“Your food will be served in 15 minutes. Please wait,” she said after taking her orders. A few minutes later, Andrew, 26, arrived. “Here’s your order, Ma’am. Enjoy your meal.”
Yasmin and Andrew are not ordinary servers at Special Hands Cafe. They are among the 20 student staff at the cafe who have congenital disabilities, including autism. But Yasmin, who has Down Syndrome; and Andrew, who has developmental disability, do their tasks like regular workers — taking and serving orders, cooking food and even issuing bills.
Special Hands Cafe looks like a regular cafe with neatly arranged tables topped with brown and white cloth, white chairs and handmade arts and crafts displayed on a shelf.
But it is a project of Stages Center Inc., a school serving students with special needs for more than two decades now.
“We decided to open the cafe so our students will have venue for training,” said Marie Macasero, head of Stages Center. “Here, we can teach them how to work like other normal people do.”
The cafe, which opened on Aug. 17, offers sandwiches, pasta, cakes, chips and beverages. It caters to organizations, schools and the students’ families upon invitation.
Earnings go to the students, for their projects, for maintenance and for programs that benefit them, Macasero said.
“We always make sure that our students are ready when they work in the cafe, so we don’t open regularly,” she said. “We train them or do simulations for a week or two before letting them do the actual job.”
The cafe introduced students to the framework of a real workplace, with each student assigned to a specific task, depending on skill and talent.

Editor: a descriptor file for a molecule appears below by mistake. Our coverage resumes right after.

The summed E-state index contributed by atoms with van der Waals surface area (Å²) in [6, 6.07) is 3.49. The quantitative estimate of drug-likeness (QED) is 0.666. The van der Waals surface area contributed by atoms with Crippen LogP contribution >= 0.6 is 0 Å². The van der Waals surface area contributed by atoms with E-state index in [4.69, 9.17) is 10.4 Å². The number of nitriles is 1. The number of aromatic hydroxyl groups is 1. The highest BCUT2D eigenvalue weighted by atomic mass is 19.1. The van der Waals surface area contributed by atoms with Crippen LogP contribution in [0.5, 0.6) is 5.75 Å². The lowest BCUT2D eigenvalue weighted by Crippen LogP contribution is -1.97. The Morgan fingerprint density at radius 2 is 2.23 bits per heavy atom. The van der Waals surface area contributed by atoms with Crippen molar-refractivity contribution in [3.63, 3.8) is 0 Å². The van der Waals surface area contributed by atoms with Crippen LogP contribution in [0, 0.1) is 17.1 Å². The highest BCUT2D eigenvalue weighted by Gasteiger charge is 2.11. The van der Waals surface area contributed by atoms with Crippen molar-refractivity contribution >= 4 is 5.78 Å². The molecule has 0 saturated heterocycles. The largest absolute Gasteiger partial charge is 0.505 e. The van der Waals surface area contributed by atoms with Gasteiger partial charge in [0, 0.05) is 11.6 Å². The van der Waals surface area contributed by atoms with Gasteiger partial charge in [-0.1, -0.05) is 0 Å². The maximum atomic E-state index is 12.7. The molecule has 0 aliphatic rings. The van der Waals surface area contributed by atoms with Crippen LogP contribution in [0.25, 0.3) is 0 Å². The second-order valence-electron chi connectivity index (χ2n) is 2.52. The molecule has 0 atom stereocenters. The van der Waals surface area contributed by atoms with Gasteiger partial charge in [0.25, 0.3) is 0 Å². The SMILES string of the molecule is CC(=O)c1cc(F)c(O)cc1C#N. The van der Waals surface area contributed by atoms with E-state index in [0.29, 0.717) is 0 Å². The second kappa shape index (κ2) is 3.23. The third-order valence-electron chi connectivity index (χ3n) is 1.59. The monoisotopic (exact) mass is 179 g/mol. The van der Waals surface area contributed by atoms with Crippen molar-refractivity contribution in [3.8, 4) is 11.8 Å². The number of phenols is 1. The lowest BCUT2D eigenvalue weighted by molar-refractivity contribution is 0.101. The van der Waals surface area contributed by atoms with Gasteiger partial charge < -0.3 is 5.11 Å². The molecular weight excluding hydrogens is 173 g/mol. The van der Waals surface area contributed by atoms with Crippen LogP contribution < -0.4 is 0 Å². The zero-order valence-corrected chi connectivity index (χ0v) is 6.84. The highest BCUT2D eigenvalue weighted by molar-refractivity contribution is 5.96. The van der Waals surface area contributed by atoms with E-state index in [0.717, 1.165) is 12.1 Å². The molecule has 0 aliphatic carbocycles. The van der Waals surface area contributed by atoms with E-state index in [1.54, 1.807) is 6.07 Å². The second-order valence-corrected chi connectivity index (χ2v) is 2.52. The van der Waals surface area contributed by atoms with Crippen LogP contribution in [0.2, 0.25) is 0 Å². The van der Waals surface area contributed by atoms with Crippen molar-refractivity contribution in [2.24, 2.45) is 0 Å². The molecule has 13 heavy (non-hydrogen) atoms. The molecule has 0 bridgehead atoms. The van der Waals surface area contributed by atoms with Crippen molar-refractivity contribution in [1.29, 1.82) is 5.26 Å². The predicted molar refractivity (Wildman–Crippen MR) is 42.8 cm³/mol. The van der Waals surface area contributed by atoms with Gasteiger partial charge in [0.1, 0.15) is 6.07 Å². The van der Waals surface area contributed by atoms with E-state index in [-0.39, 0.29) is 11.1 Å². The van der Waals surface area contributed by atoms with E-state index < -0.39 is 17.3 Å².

Yasmin serves because she likes dealing with people.
Francis Ni๑o, 30, who sits inside a white kiosk, could become the cashier for his writing and math skills.
Surprisingly, he has good penmanship, too.
Macasero said the students had shown eagerness to learn how to cook and serve. Some do kitchen chores, such as dishwashing.
“These students prepare the ingredients of all our food products and they cook them. They also prepare the drinks and everything we offer,” she said.
They are guided by the center’s teachers to avoid accidents, especially in the kitchen.
Aside from being an avenue for the students to deal with people, the cafe also offers a chance to catch a glimpse of how people with special needs act, talk and work.
Macasero said the center had been receiving positive feedback from organizations and schools whose staff members and students had dined in the cafe.
“It has even become a routine that after our customers eat, they ask for a group picture with the cafe staff, and we take that as a positive sign that our students did well,” she said.
Three architecture students from Cebu Institute of TechnologyUniversity were inspired by just looking at the cafe staff who served their sandwiches and juices.
“It really feels good to see that these people, even if they have limitations, are doing their best. I find it very touching,” said Mary Eunesse Montenegro, whose brother has special needs, too.
She and her two schoolmates are preparing a thesis on the appropriate forms and shapes of buildings and homes for people with special needs.
“After seeing the people here in Special Hands, we are getting more ideas on the outcome of our project,” Montenegro said. “And we want this project to be our contribution in helping these people have better living conditions.”
Stages Center is now coordinating with fastfood chains and hotels for the possible deployment of its students.
It also plans to tap the Technical Education and Skills Development Authority for more intensive training for the students. It hopes that certificates the students get from the agency will help them get jobs.
“It is really our goal to let these students go out and be part of the working population,” Macasero said.
Published : October 08, 2017
By : Philippine Daily Inquirer Asia News Network